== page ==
Calling on Achilles

Homer, Iliad 9.182-204.

They made their way along the shore of the crashing sea,
praying earnestly to Earth-Bearer Earthquaker
that it would be easy to sway Aeacus’s proud-hearted kin.
They arrived at the Myrmidon huts and ships
and found him lifting his spirits with the lyre,
one with clear notes, handsome, ornate, its bridge made of silver.
He had taken it from the spoils of Eetion’s sacked city,
and with it he cheered himself up, singing of men’s famous deeds.
Only Patroclus sat with him, and in silence
he waited for the grandson of Aeacus to end his song.

The party stepped forward, noble Odysseus in the lead.
Now they stood before him. Achilles jumped up, flabbergasted.
He had left his seat, but held his lyre.
When Patroclus saw the men he too reacted, and stood.
Fast-footed Achilles welcomed them:
“Greetings! Dear men have come (the need must be great!),
the Achaeans I love most, even in my anger.”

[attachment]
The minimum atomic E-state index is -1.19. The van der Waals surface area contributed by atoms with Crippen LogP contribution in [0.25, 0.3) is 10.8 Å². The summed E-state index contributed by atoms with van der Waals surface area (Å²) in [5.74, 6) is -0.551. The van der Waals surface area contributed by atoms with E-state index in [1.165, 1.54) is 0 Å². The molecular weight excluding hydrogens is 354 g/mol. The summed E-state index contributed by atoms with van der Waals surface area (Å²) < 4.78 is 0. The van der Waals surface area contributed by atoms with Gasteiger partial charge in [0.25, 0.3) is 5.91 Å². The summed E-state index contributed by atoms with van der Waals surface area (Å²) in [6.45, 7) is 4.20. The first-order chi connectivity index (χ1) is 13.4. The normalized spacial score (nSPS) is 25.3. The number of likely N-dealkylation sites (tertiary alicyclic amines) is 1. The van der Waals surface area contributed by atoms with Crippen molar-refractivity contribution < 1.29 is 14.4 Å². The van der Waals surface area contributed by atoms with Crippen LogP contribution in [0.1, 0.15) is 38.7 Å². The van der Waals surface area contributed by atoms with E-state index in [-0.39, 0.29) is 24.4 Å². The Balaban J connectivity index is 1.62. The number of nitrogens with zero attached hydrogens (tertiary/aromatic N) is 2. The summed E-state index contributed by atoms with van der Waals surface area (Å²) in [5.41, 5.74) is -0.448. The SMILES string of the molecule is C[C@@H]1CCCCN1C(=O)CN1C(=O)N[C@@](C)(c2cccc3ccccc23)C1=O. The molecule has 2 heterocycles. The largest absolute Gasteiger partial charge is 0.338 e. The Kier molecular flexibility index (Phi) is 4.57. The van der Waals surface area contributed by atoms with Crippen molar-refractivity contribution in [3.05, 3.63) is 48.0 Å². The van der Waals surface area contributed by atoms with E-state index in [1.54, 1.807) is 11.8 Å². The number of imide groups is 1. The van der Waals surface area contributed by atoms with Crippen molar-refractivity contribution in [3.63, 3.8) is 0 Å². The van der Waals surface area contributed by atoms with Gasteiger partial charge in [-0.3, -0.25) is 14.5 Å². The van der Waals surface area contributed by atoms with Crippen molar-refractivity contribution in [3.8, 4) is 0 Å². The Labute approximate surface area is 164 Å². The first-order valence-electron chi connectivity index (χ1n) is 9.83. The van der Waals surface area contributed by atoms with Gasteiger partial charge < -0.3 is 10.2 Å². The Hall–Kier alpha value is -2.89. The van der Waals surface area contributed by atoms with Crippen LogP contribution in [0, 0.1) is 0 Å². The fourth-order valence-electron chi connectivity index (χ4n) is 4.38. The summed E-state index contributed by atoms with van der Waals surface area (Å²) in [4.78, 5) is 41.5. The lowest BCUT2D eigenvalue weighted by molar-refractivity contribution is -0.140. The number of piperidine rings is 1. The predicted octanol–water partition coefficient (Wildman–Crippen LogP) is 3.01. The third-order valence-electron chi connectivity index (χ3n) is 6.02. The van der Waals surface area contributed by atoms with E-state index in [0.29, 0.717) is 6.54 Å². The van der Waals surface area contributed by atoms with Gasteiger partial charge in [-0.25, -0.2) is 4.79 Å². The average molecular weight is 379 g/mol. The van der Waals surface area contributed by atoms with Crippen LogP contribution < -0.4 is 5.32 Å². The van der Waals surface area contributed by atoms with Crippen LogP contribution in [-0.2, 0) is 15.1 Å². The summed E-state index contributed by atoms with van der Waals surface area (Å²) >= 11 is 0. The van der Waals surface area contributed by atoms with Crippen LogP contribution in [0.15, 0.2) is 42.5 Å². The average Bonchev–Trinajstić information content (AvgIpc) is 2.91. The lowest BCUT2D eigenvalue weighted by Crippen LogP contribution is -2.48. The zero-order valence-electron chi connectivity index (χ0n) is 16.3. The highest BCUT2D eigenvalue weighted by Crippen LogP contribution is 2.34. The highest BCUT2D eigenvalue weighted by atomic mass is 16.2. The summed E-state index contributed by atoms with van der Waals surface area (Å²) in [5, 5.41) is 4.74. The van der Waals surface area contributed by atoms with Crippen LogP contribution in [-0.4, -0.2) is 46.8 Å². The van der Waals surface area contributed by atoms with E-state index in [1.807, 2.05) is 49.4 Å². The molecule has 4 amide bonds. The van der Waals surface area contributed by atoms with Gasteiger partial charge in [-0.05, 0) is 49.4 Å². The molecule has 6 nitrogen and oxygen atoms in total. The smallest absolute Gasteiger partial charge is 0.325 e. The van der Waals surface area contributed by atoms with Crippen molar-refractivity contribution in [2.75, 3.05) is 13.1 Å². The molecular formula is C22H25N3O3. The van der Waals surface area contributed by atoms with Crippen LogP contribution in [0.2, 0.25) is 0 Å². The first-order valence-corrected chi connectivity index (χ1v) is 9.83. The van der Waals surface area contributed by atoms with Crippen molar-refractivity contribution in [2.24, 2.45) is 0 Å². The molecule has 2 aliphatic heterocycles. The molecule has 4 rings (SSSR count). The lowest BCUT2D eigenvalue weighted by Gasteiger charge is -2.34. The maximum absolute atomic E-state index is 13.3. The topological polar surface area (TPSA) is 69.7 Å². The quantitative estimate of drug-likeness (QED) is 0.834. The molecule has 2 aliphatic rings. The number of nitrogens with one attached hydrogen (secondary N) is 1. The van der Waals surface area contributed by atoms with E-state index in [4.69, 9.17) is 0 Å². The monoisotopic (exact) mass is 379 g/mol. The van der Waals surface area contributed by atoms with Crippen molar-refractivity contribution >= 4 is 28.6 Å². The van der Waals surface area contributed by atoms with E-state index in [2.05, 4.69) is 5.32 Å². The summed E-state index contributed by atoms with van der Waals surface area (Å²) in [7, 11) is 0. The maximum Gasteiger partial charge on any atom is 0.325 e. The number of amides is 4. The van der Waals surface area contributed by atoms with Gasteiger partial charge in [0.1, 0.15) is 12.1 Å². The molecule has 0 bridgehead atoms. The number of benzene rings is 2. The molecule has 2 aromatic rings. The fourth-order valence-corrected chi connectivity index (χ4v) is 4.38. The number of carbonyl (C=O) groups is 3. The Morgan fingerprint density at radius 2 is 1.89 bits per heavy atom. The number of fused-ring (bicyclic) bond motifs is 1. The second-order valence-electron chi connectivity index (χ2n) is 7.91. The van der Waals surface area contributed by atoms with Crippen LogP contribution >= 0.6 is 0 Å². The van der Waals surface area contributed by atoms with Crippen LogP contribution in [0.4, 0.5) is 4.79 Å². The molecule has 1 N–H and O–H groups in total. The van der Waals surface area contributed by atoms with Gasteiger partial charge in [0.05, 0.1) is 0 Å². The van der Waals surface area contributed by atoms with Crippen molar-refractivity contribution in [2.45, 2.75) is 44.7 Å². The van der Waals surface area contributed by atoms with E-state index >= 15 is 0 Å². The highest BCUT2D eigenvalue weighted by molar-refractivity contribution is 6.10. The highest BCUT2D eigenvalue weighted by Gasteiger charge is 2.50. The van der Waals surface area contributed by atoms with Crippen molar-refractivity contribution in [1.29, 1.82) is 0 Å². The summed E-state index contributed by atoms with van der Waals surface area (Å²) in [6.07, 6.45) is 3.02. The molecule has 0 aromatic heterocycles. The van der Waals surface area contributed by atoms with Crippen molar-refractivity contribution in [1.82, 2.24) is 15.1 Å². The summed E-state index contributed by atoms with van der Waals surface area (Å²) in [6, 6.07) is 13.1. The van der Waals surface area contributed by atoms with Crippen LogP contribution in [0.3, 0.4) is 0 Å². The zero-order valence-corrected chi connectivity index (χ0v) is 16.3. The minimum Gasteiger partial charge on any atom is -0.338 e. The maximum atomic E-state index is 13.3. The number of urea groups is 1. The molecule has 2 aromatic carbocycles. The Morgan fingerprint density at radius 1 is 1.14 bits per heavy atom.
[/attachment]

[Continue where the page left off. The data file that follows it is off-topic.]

After these words, noble Achilles ushered the party in
and seated them on couches and purple carpets.
He told Patroclus who was standing near:
“Set out the mixing bowl, son of Menoitius!
Mix the wine quite strong! A cup for each man!
Those I love most are under my roof!”

τὼ δὲ βάτην παρὰ θῖνα πολυφλοίσβοιο θαλάσσης
πολλὰ μάλʼ εὐχομένω γαιηόχῳ ἐννοσιγαίῳ
ῥηϊδίως πεπιθεῖν μεγάλας φρένας Αἰακίδαο.
Μυρμιδόνων δʼ ἐπί τε κλισίας καὶ νῆας ἱκέσθην,
τὸν δʼ εὗρον φρένα τερπόμενον φόρμιγγι λιγείῃ
καλῇ δαιδαλέῃ, ἐπὶ δʼ ἀργύρεον ζυγὸν ἦεν,
τὴν ἄρετʼ ἐξ ἐνάρων πόλιν Ἠετίωνος ὀλέσσας·
τῇ ὅ γε θυμὸν ἔτερπεν, ἄειδε δʼ ἄρα κλέα ἀνδρῶν.
Πάτροκλος δέ οἱ οἶος ἐναντίος ἧστο σιωπῇ,
δέγμενος Αἰακίδην ὁπότε λήξειεν ἀείδων,
τὼ δὲ βάτην προτέρω, ἡγεῖτο δὲ δῖος Ὀδυσσεύς,
στὰν δὲ πρόσθʼ αὐτοῖο· ταφὼν δʼ ἀνόρουσεν Ἀχιλλεὺς
αὐτῇ σὺν φόρμιγγι λιπὼν ἕδος ἔνθα θάασσεν.
ὣς δʼ αὔτως Πάτροκλος, ἐπεὶ ἴδε φῶτας, ἀνέστη.
τὼ καὶ δεικνύμενος προσέφη πόδας ὠκὺς Ἀχιλλεύς·
χαίρετον· ἦ φίλοι ἄνδρες ἱκάνετον ἦ τι μάλα χρεώ,
οἵ μοι σκυζομένῳ περ Ἀχαιῶν φίλτατοί ἐστον.
ὣς ἄρα φωνήσας προτέρω ἄγε δῖος Ἀχιλλεύς,
εἷσεν δʼ ἐν κλισμοῖσι τάπησί τε πορφυρέοισιν.